The Universities Act of 1963 established Simon Fraser University, but SFU did not open until 1965 and it was a few more years before there were any graduates. So, in the early days there was no convocation of graduates as called for in the Universities Act.
To remedy that situation, the Chancellor and President invited a number of prominent community members to become Convocation Founders of SFU and have input on matters pertaining to the new university. They would also symbolically serve as the Senate during the official opening ceremonies.
It was a great honour to be asked to be a Convocation Founder. The role of Convocation Founders was opened with invitations being sent to a number of leaders in the business and cultural life of the province who were concerned about higher education, inviting them to serve as Convocation Founders.
The initial group included 276 people, of whom 205 were prominent members of the business community. Companies such as British Columbia Forest Products, the Canadian Imperial Bank of Commerce, Dominion Securities Corporation Ltd., and organizations such as the Vancouver Stock Exchange, were all represented. Of the remaining 71 members, 23 individuals (Including W.A.C. Bennett, and the Social Credit Cabinet Ministers Leslie Peterson and R.W. Bonner) were associated with the provincial and municipal governments, while only two (E.P. O’Neal and James Cairnie) were associated with organized labour.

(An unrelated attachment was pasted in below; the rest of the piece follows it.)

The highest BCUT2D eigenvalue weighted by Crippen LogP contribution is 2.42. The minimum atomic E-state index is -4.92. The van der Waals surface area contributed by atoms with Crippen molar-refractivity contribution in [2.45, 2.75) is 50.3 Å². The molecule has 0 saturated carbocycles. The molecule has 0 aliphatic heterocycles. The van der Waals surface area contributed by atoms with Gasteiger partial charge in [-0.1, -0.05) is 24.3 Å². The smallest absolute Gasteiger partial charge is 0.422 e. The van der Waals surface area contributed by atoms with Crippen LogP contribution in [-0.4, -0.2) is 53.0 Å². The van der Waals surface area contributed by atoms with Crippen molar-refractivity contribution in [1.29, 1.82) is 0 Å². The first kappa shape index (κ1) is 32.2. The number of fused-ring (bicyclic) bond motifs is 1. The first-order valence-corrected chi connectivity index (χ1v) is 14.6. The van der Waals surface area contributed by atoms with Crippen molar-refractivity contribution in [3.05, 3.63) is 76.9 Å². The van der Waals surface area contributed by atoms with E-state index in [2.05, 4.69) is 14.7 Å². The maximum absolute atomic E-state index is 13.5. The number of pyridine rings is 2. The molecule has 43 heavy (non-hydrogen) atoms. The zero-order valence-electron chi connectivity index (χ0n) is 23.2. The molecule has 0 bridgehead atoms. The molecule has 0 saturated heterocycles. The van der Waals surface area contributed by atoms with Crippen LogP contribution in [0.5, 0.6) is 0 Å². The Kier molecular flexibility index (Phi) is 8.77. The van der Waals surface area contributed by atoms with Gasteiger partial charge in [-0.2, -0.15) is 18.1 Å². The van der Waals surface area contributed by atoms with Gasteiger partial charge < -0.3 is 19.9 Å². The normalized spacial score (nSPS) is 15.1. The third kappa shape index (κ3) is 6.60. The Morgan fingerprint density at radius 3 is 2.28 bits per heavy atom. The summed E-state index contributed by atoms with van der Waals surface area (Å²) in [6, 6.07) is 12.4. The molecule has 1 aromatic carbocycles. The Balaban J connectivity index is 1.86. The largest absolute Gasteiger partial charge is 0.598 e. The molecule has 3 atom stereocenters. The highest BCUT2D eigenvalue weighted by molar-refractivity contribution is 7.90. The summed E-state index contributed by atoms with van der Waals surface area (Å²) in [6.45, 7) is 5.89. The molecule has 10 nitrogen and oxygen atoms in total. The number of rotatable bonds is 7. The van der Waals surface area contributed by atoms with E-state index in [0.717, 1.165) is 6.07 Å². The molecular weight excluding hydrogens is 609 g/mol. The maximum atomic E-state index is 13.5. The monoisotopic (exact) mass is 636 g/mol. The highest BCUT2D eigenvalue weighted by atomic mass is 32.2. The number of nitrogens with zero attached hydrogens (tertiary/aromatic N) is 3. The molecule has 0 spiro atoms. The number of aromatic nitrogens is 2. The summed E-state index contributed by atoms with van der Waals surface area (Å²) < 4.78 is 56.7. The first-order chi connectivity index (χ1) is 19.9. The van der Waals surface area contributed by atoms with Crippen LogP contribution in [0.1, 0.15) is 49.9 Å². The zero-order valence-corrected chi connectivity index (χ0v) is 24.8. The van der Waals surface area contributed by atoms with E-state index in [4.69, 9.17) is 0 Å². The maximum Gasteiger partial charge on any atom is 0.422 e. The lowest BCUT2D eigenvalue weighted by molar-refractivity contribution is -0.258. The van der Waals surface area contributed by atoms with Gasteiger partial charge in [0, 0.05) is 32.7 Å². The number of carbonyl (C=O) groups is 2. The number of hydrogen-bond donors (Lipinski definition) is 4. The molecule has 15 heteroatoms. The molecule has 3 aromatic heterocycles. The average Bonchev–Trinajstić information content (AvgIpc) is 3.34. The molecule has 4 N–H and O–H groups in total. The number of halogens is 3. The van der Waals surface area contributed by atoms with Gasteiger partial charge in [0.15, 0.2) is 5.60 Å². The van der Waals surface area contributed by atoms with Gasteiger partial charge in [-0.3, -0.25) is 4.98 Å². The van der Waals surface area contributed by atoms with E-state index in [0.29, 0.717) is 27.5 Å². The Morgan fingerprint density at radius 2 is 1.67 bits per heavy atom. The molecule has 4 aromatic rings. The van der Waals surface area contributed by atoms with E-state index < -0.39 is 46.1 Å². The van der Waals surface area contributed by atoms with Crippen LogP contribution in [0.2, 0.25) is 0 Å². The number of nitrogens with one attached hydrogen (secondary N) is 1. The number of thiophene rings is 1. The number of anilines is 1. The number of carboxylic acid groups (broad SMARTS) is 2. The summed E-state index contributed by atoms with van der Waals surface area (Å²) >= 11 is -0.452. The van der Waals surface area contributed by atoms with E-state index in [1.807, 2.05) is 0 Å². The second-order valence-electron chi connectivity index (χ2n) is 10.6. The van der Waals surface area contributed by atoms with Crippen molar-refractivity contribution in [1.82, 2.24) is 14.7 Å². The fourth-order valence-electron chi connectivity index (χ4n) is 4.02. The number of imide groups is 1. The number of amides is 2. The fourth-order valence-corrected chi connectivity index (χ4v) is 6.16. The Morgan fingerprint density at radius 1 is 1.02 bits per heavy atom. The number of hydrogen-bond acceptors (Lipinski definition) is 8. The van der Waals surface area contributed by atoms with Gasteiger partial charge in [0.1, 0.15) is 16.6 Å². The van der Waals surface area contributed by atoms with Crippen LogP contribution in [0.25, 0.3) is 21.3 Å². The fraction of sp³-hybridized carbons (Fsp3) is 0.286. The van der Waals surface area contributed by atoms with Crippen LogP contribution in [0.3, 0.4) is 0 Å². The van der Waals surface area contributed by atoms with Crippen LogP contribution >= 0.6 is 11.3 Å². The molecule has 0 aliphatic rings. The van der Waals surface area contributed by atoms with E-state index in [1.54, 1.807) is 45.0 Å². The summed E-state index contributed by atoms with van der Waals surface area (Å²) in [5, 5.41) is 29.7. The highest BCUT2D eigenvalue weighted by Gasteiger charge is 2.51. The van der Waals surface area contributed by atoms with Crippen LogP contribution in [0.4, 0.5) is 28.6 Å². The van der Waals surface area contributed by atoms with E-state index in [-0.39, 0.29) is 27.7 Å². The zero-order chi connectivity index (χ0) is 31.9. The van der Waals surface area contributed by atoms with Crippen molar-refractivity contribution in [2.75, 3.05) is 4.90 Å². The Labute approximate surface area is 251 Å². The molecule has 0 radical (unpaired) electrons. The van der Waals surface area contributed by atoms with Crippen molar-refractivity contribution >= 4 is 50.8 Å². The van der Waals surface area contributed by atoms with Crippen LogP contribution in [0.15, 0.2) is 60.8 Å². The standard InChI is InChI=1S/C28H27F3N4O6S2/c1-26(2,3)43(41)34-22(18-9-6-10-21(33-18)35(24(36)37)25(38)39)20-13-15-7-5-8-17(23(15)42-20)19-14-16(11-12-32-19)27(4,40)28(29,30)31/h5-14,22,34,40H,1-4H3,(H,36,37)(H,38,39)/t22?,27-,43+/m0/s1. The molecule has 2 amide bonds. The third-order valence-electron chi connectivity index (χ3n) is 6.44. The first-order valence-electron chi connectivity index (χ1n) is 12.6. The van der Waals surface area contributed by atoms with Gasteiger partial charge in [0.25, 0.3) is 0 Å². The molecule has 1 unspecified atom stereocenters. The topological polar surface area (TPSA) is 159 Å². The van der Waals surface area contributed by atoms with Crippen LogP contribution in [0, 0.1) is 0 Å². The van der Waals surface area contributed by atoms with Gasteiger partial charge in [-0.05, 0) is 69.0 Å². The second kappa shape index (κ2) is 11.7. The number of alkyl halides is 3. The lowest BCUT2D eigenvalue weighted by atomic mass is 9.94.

The first meeting of Convocation Founders was held at a luncheon in the Bayshore Inn on the 16th of June, 1964 at which time the Premier announced the launching of the Three Universities Capital Fund.
According to President Patrick McTaggart-Cowan, speaking at this first meeting, the university administration would “keep the Convocation Founders informed of the progress and problems,” while the latter would “bring to the University their experience, their plans, their hopes and even their dreams.”